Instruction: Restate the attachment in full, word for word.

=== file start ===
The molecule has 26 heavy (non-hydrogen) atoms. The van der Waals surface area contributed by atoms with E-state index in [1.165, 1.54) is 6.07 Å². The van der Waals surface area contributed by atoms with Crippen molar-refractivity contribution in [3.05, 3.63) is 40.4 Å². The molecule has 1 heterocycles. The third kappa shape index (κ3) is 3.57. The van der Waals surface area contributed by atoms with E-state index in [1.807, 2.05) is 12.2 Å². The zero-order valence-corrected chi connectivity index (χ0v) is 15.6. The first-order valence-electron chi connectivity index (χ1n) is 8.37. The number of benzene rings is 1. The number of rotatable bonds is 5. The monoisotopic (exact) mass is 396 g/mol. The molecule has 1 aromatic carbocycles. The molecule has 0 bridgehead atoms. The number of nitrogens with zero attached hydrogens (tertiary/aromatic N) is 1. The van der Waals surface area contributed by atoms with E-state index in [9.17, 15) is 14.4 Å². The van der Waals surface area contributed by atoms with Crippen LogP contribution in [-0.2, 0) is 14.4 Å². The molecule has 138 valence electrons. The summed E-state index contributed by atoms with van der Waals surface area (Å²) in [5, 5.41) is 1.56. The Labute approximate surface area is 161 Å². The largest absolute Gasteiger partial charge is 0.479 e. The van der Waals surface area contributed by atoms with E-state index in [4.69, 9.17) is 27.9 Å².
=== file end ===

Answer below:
The molecule has 26 heavy (non-hydrogen) atoms. The van der Waals surface area contributed by atoms with E-state index in [1.165, 1.54) is 6.07 Å². The van der Waals surface area contributed by atoms with Crippen molar-refractivity contribution in [3.05, 3.63) is 40.4 Å². The molecule has 1 heterocycles. The third kappa shape index (κ3) is 3.57. The van der Waals surface area contributed by atoms with E-state index in [1.807, 2.05) is 12.2 Å². The zero-order valence-corrected chi connectivity index (χ0v) is 15.6. The first-order valence-electron chi connectivity index (χ1n) is 8.37. The number of benzene rings is 1. The number of rotatable bonds is 5. The monoisotopic (exact) mass is 396 g/mol. The molecule has 1 aromatic carbocycles. The molecule has 0 bridgehead atoms. The number of nitrogens with zero attached hydrogens (tertiary/aromatic N) is 1. The van der Waals surface area contributed by atoms with E-state index in [9.17, 15) is 14.4 Å². The van der Waals surface area contributed by atoms with Crippen LogP contribution in [-0.2, 0) is 14.4 Å². The molecule has 138 valence electrons. The summed E-state index contributed by atoms with van der Waals surface area (Å²) in [5, 5.41) is 1.56. The Labute approximate surface area is 161 Å². The largest absolute Gasteiger partial charge is 0.479 e. The van der Waals surface area contributed by atoms with E-state index in [4.69, 9.17) is 27.9 Å².